Jack Casady of Hot Tuna, Jefferson Starship on “Slow Happy Boys” (Vol.2): MAGIC … He has such an unbelievable history – he played on Jimi Hendrix’s ’Voodoo Child’ – and it was unbelievable to have him in the studio. We did kind of a country and blues song and it was done in one take. What you got is what you got. We had never played a note before and we did the song in one take and could never top it. It was pure magic.
Les Claypool of Primus on “Greasy Granny Gopher Gravy pt. 1 & 2” (Vol.2): FUN, FUN, FUN … There’s only one Les. I hate to pick a favorite, but I probably had the most fun with him. It was the first session of the whole project and we had two days with him. It literally started from the ground up where we just started jamming and combining beats to put a song together. It’s actually two separate songs we did that run together. It was so much fun. I had a smile on my face the whole time.
Bootsy Collins of Parliament Funkadelic on “Tear Me Down” (Vol.1): LEGEND … Bootsy was one of the only people we couldn’t get in the studio with us because of scheduling difficulties. Everybody else came to the studio and we recorded on the stage. Warren had a very Funkadelic-sounding song that we definitely wanted Bootsy on. So the next best thing, Bernie Worrell laid down a Bootsy scratch track to what you would imagine Bootsy would play. It sounded really good so we sent it to Bootsy, and when we got it back our mouths just dropped. He added not only bass parts, but also vocal parts and more music to the song. It’s unbelievable; he sounds like Jimi Hendrix on it.
Billy Cox of Jimi Hendrix on “Catfish Blues” (Vol.2): HOMAGE … This is one of my favorite songs of the project. I went straight into my Mitch Mitchell/Hendrix mode and he did too. We probably tracked it three times. It’s a favorite track on the record and it’s really an homage to Hendrix and Mitch Mitchell. Although, Billy didn’t play with Mitch on their “Catfish Blues” version, but it sounded so good. Billy lives in Nashville and I don’t know how much playing he does anymore, but he came in and laid it down.
John Entwistle of the Who on “Same Price” (Vol.1): We just turned into The Who that day, simple as that. The song is Who-like and it matches John’s bass style very much. It’s that classic Entwistle sound. It was a great experience.
Flea of the Red Hot Chili Peppers on “Down and Out in NYC” (Vol.1): LOVING DAD … I was so excited to do this track with Flea. We picked it out very early on and we thought Flea would be perfect for it. It was the last song we tracked for the record but we had been thinking about it for about nine months. We did that in L.A. and it came together very quickly. We ran through it maybe three times and we had it. I was just laughing looking at him and smiling the whole time. He’s a monster bass player and a good person. It was a complete honor to play with Flea.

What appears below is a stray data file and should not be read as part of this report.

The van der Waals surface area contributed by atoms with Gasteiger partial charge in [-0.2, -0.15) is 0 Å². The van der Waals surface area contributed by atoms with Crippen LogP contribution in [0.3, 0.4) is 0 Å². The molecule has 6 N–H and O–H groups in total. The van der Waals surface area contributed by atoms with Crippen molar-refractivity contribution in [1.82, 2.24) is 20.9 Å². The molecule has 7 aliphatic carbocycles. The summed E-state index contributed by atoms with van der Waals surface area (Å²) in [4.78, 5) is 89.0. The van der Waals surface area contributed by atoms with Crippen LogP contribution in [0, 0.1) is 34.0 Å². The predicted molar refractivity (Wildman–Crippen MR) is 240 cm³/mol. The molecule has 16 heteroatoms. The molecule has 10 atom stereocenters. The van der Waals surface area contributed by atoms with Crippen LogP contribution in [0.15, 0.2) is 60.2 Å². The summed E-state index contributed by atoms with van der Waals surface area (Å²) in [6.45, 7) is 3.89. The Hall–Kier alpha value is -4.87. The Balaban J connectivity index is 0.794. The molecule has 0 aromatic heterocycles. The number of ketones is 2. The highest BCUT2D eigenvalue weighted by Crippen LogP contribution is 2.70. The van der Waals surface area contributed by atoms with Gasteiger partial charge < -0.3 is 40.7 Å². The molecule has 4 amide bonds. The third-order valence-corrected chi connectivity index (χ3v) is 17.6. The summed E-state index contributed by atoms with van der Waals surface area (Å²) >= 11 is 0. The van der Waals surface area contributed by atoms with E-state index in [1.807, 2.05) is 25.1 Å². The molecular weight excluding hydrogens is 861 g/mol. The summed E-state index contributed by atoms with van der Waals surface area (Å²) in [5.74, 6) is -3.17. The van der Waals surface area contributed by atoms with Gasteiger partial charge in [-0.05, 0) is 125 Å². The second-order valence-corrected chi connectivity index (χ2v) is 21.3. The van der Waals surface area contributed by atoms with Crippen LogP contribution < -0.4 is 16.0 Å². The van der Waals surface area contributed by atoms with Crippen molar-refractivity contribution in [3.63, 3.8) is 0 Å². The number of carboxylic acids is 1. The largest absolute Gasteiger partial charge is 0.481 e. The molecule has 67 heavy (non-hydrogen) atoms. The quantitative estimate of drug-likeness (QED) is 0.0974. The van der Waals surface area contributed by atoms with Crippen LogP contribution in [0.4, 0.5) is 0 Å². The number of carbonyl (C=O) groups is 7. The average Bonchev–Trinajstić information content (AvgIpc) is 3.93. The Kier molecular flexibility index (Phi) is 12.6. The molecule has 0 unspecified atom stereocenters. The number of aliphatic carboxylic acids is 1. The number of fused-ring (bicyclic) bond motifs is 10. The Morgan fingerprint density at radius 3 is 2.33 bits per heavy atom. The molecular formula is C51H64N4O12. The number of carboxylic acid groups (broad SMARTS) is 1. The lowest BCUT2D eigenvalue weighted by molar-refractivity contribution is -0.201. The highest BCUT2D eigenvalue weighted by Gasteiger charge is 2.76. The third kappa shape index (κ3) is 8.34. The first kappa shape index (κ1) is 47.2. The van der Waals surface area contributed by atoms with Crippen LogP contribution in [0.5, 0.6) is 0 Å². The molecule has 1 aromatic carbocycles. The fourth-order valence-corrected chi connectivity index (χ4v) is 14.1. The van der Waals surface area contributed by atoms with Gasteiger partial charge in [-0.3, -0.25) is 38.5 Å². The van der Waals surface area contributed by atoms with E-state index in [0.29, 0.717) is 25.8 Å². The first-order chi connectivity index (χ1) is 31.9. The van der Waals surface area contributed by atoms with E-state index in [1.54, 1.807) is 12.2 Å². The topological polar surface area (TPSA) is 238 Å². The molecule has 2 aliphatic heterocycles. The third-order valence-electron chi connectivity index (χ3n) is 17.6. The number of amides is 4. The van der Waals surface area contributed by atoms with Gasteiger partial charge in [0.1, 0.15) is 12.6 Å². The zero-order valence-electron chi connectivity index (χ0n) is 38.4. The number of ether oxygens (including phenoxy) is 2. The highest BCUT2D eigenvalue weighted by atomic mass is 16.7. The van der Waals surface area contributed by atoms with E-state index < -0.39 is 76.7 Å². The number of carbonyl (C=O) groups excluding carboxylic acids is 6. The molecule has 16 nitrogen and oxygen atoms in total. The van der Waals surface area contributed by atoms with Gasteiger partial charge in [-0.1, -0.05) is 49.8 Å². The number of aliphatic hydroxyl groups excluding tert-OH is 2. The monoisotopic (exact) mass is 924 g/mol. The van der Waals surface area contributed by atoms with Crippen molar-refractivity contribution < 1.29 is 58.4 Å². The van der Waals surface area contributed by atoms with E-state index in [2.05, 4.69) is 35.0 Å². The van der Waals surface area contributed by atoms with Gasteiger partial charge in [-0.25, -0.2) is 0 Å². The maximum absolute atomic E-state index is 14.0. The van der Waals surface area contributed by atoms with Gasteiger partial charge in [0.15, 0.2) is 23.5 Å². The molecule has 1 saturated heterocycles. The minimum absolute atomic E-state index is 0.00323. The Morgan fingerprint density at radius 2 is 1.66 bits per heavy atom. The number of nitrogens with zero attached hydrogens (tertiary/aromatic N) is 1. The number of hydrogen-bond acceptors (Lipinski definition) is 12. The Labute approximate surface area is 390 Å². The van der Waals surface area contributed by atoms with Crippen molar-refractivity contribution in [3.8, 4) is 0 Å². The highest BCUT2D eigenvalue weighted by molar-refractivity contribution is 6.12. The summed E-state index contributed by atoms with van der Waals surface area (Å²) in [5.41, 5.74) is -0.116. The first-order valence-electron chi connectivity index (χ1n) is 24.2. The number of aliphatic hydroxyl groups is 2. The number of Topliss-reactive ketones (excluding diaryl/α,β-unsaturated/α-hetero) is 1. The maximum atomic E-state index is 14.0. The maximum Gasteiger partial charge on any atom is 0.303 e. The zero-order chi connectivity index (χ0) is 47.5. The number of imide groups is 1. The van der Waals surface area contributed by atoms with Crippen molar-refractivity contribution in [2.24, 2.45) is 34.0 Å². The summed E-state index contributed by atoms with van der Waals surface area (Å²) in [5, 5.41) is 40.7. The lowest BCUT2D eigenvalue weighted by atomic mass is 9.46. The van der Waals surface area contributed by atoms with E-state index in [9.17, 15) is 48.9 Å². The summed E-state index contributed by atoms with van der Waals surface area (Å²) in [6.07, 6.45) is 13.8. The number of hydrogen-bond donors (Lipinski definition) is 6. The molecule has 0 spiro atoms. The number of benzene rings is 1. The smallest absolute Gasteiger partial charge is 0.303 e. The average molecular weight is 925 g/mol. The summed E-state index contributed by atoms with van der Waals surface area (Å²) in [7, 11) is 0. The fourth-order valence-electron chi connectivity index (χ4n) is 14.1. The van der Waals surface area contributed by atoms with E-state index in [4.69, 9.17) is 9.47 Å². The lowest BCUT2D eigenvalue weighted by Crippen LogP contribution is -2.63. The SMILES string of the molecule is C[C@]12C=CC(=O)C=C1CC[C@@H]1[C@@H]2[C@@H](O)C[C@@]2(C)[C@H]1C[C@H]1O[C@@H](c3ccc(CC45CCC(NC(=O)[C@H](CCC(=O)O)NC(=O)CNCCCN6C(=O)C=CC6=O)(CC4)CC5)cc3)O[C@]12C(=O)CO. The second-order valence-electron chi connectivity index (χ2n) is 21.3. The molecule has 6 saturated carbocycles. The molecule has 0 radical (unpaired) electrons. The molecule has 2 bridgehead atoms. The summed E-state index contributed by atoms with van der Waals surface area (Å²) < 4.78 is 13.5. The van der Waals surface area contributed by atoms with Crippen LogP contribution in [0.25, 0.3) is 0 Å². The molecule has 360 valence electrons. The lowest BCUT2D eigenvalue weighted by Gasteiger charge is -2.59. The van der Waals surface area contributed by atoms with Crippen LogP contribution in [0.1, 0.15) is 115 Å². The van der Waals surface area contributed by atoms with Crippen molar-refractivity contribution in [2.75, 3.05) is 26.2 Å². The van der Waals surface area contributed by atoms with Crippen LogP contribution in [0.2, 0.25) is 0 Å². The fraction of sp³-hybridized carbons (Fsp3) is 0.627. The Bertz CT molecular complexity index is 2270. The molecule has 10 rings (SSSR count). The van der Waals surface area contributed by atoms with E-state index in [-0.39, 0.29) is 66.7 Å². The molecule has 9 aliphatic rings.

Roger Glover of Episode Six, Deep Purple on “Maybe I’m a Leo” (Vol.1): ROCKIN’ … I’m a huge Deep Purple fan and Ian Paice is one of my favorite drummers of all time, so I quizzed Roger a lot on Ian. Warren played some guitar on Roger’s album and Roger said he’d love to return the favor and play on our record. Of the 25 songs on the record, this is one of like six covers. We did our own take on it. I knew the tune from playing it years ago in the basement. It was so much fun. We left the final mix as a rough mix to keep it from sounding too pristine. I was in absolute heaven with Roger playing bass and Randall Bramblett on organ.
Mike Gordon of Phish on “On the Banks of Deep End” (Vol.1): MELODIC … He also filmed video on the making of the whole project that will soon be available as a DVD [titled On the Banks]. So he was around from day one with a camera and a camera crew. The song we did with Mike is one of my favorite songs on the album(s). It’s an incredible song and it really says a lot. He’s a very unique bass player who I really enjoyed playing with. He has a really melodic thing going.
Larry Graham of Sly and the Family Stone on “Life on the Outside” (Vol.1): FOUNDING FATHER … He invented that style of bass playing and as we all know it’s the drums and bass together. That’s what he does. He came in as a total professional and he looks good as heck. (I know he’s a Jehovah’s Witness, so I won’t say good as hell.) He’s totally a religious man and totally on top of his game. He still plays bass like nobody else and he still sings like nobody else. He was dressed in a fine satin suit and at one point during a break he’s there playing and giving us a show and everybody’s jaws were just dropped by his virtuosity.
Alphonso Johnson of Weather Report on “Babylon Turnpike” (Vol.2): SOLID CREATIVITY … Just a really sweet guy. We did kind of a jazzy instrumental song. It was way pulled back and he does a solo on an electric upright. So it was more in that type of mode and I remember being very conscious of the time and playing very steady and realizing I was playing with the bass player of Weather Report. He’s totally solid and very creative.
Phil Lesh of the Grateful Dead, Phil Lesh and Friends on “Lay of the Sunflower” (Vol.2): FLUID … He’s been around so long and influenced so many people; I could definitely feel similarities between him and Mike Gordon. It was an honor to play with him. We did kind of an Appalachian folk song – a very different song for Gov’t Mule. David Grisman played mandolin on that session, and Rob Barraco played piano. Phil was very fluid.